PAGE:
This is the VOA Special English Development Report.
The Braddock Carnegie Library in
Braddock, Pennsylvania, looks like an ancient castle. The bottom floor was once
a bathhouse. Today, it houses a workshop for an arts program. But the library
basement also has another use -- as a studio for making ceramic water filters
for the developing world.
it there was the idea of Richard Wukich, an art professor at Slippery Rock
University in Pennsylvania. One of his former students, Jeffrey Schwarz, helped
remake the basement to use for pottery-making classes for the community.
Schwarz is a potter and a member of the national service program AmeriCorps. He
works with volunteers to produce the water purifiers.
original design of the ceramic filter came from a chemist in Guatemala, Fernando
Mazariegos. Ron Rivera, a ceramics artist and activist in
the group Potters for Peace, saw it and recognized its value.
Ron Rivera improved the design after a deadly
storm, Hurricane Mitch, struck Central America in nineteen ninety-eight. He also
worked with other groups to set up places to make the filters. He died last
year. By that time, hundreds of thousands of the filters were in use in
Tests have shown that the filter produces safe drinking
On a good day, Jeffrey Schwarz says the studio in the
library can produce twenty filters. To make one, clay is mixed with a material
that burns. It could be sawdust or agricultural waste like grain hulls, cocoa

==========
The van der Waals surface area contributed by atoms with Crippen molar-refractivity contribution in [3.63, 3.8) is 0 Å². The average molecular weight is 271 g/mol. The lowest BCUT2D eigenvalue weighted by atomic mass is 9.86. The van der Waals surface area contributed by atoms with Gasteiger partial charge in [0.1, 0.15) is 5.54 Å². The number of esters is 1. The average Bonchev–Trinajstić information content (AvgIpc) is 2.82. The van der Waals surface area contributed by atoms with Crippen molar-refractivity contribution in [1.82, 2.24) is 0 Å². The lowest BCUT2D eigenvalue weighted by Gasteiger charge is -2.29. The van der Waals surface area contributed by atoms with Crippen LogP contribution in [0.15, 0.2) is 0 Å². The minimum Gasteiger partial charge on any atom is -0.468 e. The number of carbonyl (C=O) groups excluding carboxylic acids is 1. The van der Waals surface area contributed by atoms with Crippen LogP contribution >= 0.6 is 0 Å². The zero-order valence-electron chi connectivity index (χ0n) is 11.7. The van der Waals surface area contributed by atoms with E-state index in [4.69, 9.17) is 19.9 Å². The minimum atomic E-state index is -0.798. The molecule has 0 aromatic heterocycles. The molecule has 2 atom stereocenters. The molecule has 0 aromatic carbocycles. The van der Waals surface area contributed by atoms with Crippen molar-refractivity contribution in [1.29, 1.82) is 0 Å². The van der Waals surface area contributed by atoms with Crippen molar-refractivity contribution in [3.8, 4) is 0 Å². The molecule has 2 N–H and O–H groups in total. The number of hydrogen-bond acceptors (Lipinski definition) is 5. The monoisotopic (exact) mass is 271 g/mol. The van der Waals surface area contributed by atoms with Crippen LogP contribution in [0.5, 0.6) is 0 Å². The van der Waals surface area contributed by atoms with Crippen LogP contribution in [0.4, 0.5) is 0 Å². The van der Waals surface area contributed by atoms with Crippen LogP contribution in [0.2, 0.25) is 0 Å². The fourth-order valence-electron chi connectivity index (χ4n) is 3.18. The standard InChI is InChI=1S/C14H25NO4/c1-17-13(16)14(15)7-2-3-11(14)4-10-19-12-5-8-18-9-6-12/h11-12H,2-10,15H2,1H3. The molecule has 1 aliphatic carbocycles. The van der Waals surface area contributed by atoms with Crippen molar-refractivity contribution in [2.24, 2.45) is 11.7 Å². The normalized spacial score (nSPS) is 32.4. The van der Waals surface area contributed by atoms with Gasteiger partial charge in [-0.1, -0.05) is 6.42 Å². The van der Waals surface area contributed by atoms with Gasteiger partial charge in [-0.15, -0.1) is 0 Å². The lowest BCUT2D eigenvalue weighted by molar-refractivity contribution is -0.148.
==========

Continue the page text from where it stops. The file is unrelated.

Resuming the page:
or coffee shells. Pine needles can also be used.
mixture is shaped into a cone and then fired. Burning away the material added
to the clay leaves tiny holes. These holes let water slowly pass through the
walls of the filter.
protective coating of colloidal silver is painted on the inside and outside of
the filter to kill bacteria. Colloidal silver is made from water with
microscopic particles of silver.
The water filter costs little to make. An international
service project called Pure Water for All helps support the work. The Forest
Hills Rotary Club in western Pennsylvania launched the project. The project Web
site is purewaterforall.org.
Schwarz will end his service for AmeriCorps soon. But he plans to continue making
the water filters in the depths of the library.
that's the VOA Special English Development Report, written by Jerilyn Watson,
with Rosanne Skirble in Braddock, Pennsylvania. Archives of our reports are at
voaspecialenglish.com. I'm Steve Ember.